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Private property is theft, personal property is fine

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That awkward moment when reality meets your ideology. Some anarcho-communist is having a fanny wobble because informal settlers got evicted in Newtown. But wait! Anarchist communism doesn't approve of private property, only personal property. So on what grounds does anyone have the right to reside anywhere?

Property is theft You may ask:  Isn't this maxim a bit of a wank?
Let's try to unpack this bromide which was so obviously flawed that even Karl Marx could see its shortcomings. You're allowed personal property, so things like bicycles and underwear.You're not allowed private property, so you can't put up a fence. Ouch, right in my rent-seeking feels! The corollary is that you're allowed to have stuff like bicycles and underwear, but you're not allowed to keep your stuff anywhere. You're also not allowed to own stuff like bicycle and underwear factories. Property is theft! But only private property. Personal property is the category error we invente…

Why has outrage come to dominate platforms like Twitter?

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This question was posted on twitter by Sarah Britten Pillay. I shall try to answer that here, or at least address some of the topics surrounding this notion.

What makes a platform like Twitter more outrageous than the next? A brief summary of my thoughts on the topic: It would be interesting to contrive some outrage meter that could detect outrage levels in a piece of text.Plenty if not most of social media outrage is manufactured as a distraction.Outrage that isn't manufactured can be analysed by means of kin selection concepts from biology.If you aren't entirely sold on the sociobiology idea, then the balance of risk and incentive from game theory can also shed some light on the rationale behind social media outrage. Outrage levels are too damn high I do agree that social media platforms tend to be filled with more outrage than others, but as far as I know there is no means of detecting or measuring outrage. The need exists for some outrage quotient or some method of classify…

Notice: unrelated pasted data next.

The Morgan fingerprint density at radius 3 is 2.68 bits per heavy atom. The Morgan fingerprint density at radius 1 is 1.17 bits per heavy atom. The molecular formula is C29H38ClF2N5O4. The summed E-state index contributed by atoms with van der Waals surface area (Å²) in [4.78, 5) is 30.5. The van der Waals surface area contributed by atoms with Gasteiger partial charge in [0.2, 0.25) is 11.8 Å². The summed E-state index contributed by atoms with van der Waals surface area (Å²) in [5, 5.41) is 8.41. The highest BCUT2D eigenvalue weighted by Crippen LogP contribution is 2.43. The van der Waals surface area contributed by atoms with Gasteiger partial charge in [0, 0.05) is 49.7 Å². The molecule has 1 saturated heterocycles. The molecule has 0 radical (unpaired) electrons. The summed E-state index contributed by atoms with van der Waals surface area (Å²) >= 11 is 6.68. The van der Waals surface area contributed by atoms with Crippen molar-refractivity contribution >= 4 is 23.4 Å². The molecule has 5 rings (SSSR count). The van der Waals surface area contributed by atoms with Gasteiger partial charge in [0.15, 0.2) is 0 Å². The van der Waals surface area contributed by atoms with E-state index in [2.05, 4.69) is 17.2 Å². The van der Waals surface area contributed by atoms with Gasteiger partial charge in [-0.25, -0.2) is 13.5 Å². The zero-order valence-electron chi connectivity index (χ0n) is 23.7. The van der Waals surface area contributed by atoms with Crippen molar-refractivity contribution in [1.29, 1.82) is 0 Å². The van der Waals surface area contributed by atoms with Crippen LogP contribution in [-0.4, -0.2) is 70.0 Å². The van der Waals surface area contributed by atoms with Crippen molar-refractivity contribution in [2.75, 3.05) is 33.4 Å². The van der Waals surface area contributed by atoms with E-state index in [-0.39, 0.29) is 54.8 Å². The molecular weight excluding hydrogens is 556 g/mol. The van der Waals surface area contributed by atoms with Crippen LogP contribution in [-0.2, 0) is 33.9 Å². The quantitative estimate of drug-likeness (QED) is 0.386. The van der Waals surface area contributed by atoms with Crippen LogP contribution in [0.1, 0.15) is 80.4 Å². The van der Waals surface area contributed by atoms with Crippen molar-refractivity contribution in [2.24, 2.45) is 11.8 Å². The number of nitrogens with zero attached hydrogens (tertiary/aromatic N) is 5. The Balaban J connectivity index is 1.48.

Shelley Garland: a case study of post truth media

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This past week saw a prank of Sokal Affair proportions, only within the context of our own ailing media. You can read the entire Shelly Garland saga here, and I would be completely over it by now if it weren't for the fact that the Huffington Post tried to wiggle their way out of this one by means of Spanish Inquisition.



Background to the Shelly Garland saga A blogger passed around some bait in order to expose the hypocrisy of those custodians of ethical journalism who had been warning us about fake news, post truth media, alternative facts and a whole new basket of deplorables. It was a meticulously crafted prank.

To their credit, the Daily Maverick saw the Shelly Garland bait for the tripe that it is, and said take this cup away from me. Which is to say they had an editor who wasn't asleep at the wheel and just performed some rudimentary editing. Also known as doing your job.

The local chapter of the Huffington Post fell for the prank hook, line and sinker. Which shouldn'…